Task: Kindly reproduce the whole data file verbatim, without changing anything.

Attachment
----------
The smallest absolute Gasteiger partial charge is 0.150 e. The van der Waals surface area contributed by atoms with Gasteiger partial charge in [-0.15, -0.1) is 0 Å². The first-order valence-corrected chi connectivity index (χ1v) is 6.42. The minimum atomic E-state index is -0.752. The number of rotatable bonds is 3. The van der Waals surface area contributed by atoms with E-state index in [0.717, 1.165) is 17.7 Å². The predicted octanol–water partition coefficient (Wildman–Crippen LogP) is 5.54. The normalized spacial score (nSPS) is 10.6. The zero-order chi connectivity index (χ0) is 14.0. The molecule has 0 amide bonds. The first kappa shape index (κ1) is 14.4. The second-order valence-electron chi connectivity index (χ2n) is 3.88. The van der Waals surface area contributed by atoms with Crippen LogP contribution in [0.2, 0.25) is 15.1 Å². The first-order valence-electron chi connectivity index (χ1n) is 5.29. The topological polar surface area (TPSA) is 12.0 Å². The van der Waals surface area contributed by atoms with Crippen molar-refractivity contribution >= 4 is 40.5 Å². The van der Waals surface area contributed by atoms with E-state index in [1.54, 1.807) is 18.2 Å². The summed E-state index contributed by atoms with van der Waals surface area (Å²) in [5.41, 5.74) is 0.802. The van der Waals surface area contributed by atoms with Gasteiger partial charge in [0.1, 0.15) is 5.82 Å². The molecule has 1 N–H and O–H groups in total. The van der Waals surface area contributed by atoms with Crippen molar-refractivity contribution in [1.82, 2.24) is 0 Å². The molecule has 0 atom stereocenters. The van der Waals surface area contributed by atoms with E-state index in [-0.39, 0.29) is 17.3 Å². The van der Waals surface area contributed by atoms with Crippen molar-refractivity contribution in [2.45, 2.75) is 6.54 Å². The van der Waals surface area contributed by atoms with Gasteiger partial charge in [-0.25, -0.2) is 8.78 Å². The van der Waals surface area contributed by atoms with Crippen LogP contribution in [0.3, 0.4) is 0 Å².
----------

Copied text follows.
The smallest absolute Gasteiger partial charge is 0.150 e. The van der Waals surface area contributed by atoms with Gasteiger partial charge in [-0.15, -0.1) is 0 Å². The first-order valence-corrected chi connectivity index (χ1v) is 6.42. The minimum atomic E-state index is -0.752. The number of rotatable bonds is 3. The van der Waals surface area contributed by atoms with E-state index in [0.717, 1.165) is 17.7 Å². The predicted octanol–water partition coefficient (Wildman–Crippen LogP) is 5.54. The normalized spacial score (nSPS) is 10.6. The zero-order chi connectivity index (χ0) is 14.0. The molecule has 0 amide bonds. The first kappa shape index (κ1) is 14.4. The second-order valence-electron chi connectivity index (χ2n) is 3.88. The van der Waals surface area contributed by atoms with Crippen LogP contribution in [0.2, 0.25) is 15.1 Å². The first-order valence-electron chi connectivity index (χ1n) is 5.29. The topological polar surface area (TPSA) is 12.0 Å². The van der Waals surface area contributed by atoms with Crippen molar-refractivity contribution >= 4 is 40.5 Å². The van der Waals surface area contributed by atoms with E-state index in [1.54, 1.807) is 18.2 Å². The summed E-state index contributed by atoms with van der Waals surface area (Å²) in [5.41, 5.74) is 0.802. The van der Waals surface area contributed by atoms with Gasteiger partial charge in [0.1, 0.15) is 5.82 Å². The molecule has 1 N–H and O–H groups in total. The van der Waals surface area contributed by atoms with Crippen molar-refractivity contribution in [1.82, 2.24) is 0 Å². The molecule has 0 atom stereocenters. The van der Waals surface area contributed by atoms with E-state index in [-0.39, 0.29) is 17.3 Å². The van der Waals surface area contributed by atoms with Crippen molar-refractivity contribution in [2.45, 2.75) is 6.54 Å². The van der Waals surface area contributed by atoms with Gasteiger partial charge in [-0.25, -0.2) is 8.78 Å². The van der Waals surface area contributed by atoms with Crippen LogP contribution in [0.3, 0.4) is 0 Å².